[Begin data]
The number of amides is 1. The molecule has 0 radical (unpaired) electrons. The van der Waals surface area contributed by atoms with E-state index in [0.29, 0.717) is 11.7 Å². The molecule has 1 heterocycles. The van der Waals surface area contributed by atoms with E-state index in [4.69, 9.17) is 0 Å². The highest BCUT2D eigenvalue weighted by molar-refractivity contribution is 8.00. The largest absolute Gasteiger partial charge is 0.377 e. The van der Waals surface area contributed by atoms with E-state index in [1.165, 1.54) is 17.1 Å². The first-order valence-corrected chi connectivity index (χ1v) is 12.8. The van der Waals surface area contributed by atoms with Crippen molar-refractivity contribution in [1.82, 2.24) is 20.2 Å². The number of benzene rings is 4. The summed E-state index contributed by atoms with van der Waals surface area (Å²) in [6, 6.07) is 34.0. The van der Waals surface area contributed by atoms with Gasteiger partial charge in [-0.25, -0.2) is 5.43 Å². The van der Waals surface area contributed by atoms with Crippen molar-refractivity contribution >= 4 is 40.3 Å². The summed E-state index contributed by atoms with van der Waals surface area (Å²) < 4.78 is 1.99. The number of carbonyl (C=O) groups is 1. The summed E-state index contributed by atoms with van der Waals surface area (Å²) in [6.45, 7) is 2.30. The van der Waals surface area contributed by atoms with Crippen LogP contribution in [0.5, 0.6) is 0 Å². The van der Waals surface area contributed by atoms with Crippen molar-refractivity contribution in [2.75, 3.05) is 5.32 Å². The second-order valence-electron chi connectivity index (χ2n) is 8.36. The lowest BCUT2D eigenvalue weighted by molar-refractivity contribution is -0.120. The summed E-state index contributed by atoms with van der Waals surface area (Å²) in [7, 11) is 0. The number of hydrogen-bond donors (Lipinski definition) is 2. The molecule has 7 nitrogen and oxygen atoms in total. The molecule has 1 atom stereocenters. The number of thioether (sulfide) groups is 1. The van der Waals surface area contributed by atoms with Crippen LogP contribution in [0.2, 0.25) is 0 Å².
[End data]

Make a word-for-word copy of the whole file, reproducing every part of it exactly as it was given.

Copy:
The number of amides is 1. The molecule has 0 radical (unpaired) electrons. The van der Waals surface area contributed by atoms with E-state index in [0.29, 0.717) is 11.7 Å². The molecule has 1 heterocycles. The van der Waals surface area contributed by atoms with E-state index in [4.69, 9.17) is 0 Å². The highest BCUT2D eigenvalue weighted by molar-refractivity contribution is 8.00. The largest absolute Gasteiger partial charge is 0.377 e. The van der Waals surface area contributed by atoms with E-state index in [1.165, 1.54) is 17.1 Å². The first-order valence-corrected chi connectivity index (χ1v) is 12.8. The van der Waals surface area contributed by atoms with Crippen molar-refractivity contribution in [1.82, 2.24) is 20.2 Å². The number of benzene rings is 4. The summed E-state index contributed by atoms with van der Waals surface area (Å²) in [6, 6.07) is 34.0. The van der Waals surface area contributed by atoms with Gasteiger partial charge in [-0.25, -0.2) is 5.43 Å². The van der Waals surface area contributed by atoms with Crippen molar-refractivity contribution >= 4 is 40.3 Å². The summed E-state index contributed by atoms with van der Waals surface area (Å²) < 4.78 is 1.99. The number of carbonyl (C=O) groups is 1. The summed E-state index contributed by atoms with van der Waals surface area (Å²) in [6.45, 7) is 2.30. The van der Waals surface area contributed by atoms with Crippen LogP contribution in [0.5, 0.6) is 0 Å². The van der Waals surface area contributed by atoms with Crippen molar-refractivity contribution in [2.75, 3.05) is 5.32 Å². The second-order valence-electron chi connectivity index (χ2n) is 8.36. The lowest BCUT2D eigenvalue weighted by molar-refractivity contribution is -0.120. The summed E-state index contributed by atoms with van der Waals surface area (Å²) in [7, 11) is 0. The number of hydrogen-bond donors (Lipinski definition) is 2. The molecule has 7 nitrogen and oxygen atoms in total. The molecule has 1 atom stereocenters. The number of thioether (sulfide) groups is 1. The van der Waals surface area contributed by atoms with Crippen LogP contribution in [0.2, 0.25) is 0 Å².